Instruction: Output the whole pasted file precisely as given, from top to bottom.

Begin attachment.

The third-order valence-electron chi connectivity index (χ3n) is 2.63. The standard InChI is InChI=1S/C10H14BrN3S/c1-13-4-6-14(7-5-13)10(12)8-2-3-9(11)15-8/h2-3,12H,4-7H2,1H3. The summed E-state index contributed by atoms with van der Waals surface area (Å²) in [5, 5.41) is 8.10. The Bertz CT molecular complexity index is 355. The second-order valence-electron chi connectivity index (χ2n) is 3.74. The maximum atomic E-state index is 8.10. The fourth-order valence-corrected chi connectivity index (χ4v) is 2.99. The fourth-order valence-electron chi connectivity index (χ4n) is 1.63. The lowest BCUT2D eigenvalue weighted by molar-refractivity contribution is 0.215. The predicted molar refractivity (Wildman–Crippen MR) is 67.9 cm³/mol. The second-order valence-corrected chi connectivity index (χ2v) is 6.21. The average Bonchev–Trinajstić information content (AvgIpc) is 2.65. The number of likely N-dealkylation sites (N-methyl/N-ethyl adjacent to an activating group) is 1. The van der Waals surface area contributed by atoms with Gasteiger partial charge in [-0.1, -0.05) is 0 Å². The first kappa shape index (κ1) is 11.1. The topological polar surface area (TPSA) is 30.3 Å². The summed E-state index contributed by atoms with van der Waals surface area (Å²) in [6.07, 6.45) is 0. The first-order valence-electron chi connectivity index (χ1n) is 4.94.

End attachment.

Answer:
The third-order valence-electron chi connectivity index (χ3n) is 2.63. The standard InChI is InChI=1S/C10H14BrN3S/c1-13-4-6-14(7-5-13)10(12)8-2-3-9(11)15-8/h2-3,12H,4-7H2,1H3. The summed E-state index contributed by atoms with van der Waals surface area (Å²) in [5, 5.41) is 8.10. The Bertz CT molecular complexity index is 355. The second-order valence-electron chi connectivity index (χ2n) is 3.74. The maximum atomic E-state index is 8.10. The fourth-order valence-corrected chi connectivity index (χ4v) is 2.99. The fourth-order valence-electron chi connectivity index (χ4n) is 1.63. The lowest BCUT2D eigenvalue weighted by molar-refractivity contribution is 0.215. The predicted molar refractivity (Wildman–Crippen MR) is 67.9 cm³/mol. The second-order valence-corrected chi connectivity index (χ2v) is 6.21. The average Bonchev–Trinajstić information content (AvgIpc) is 2.65. The number of likely N-dealkylation sites (N-methyl/N-ethyl adjacent to an activating group) is 1. The van der Waals surface area contributed by atoms with Gasteiger partial charge in [-0.1, -0.05) is 0 Å². The first kappa shape index (κ1) is 11.1. The topological polar surface area (TPSA) is 30.3 Å². The summed E-state index contributed by atoms with van der Waals surface area (Å²) in [6.07, 6.45) is 0. The first-order valence-electron chi connectivity index (χ1n) is 4.94.